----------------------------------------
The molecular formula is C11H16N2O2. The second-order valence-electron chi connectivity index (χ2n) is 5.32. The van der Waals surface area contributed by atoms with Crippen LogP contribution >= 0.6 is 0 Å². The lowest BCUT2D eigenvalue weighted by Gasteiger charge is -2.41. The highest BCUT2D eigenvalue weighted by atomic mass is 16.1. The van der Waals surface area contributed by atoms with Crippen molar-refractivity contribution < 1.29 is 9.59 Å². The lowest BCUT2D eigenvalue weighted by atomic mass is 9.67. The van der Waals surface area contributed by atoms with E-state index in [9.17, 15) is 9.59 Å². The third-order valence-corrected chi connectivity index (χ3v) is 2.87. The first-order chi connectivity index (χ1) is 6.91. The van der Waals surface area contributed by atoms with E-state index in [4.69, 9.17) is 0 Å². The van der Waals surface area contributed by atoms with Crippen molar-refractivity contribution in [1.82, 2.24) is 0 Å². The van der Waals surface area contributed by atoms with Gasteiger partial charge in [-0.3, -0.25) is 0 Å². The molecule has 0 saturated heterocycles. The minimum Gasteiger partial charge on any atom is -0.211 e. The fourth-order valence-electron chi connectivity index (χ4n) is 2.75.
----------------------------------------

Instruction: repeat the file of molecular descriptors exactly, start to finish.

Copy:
The molecular formula is C11H16N2O2. The second-order valence-electron chi connectivity index (χ2n) is 5.32. The van der Waals surface area contributed by atoms with Crippen LogP contribution >= 0.6 is 0 Å². The lowest BCUT2D eigenvalue weighted by Gasteiger charge is -2.41. The highest BCUT2D eigenvalue weighted by atomic mass is 16.1. The van der Waals surface area contributed by atoms with Crippen molar-refractivity contribution < 1.29 is 9.59 Å². The lowest BCUT2D eigenvalue weighted by atomic mass is 9.67. The van der Waals surface area contributed by atoms with E-state index in [9.17, 15) is 9.59 Å². The third-order valence-corrected chi connectivity index (χ3v) is 2.87. The first-order chi connectivity index (χ1) is 6.91. The van der Waals surface area contributed by atoms with E-state index in [4.69, 9.17) is 0 Å². The van der Waals surface area contributed by atoms with Crippen molar-refractivity contribution in [1.82, 2.24) is 0 Å². The van der Waals surface area contributed by atoms with Gasteiger partial charge in [-0.3, -0.25) is 0 Å². The molecule has 0 saturated heterocycles. The minimum Gasteiger partial charge on any atom is -0.211 e. The fourth-order valence-electron chi connectivity index (χ4n) is 2.75.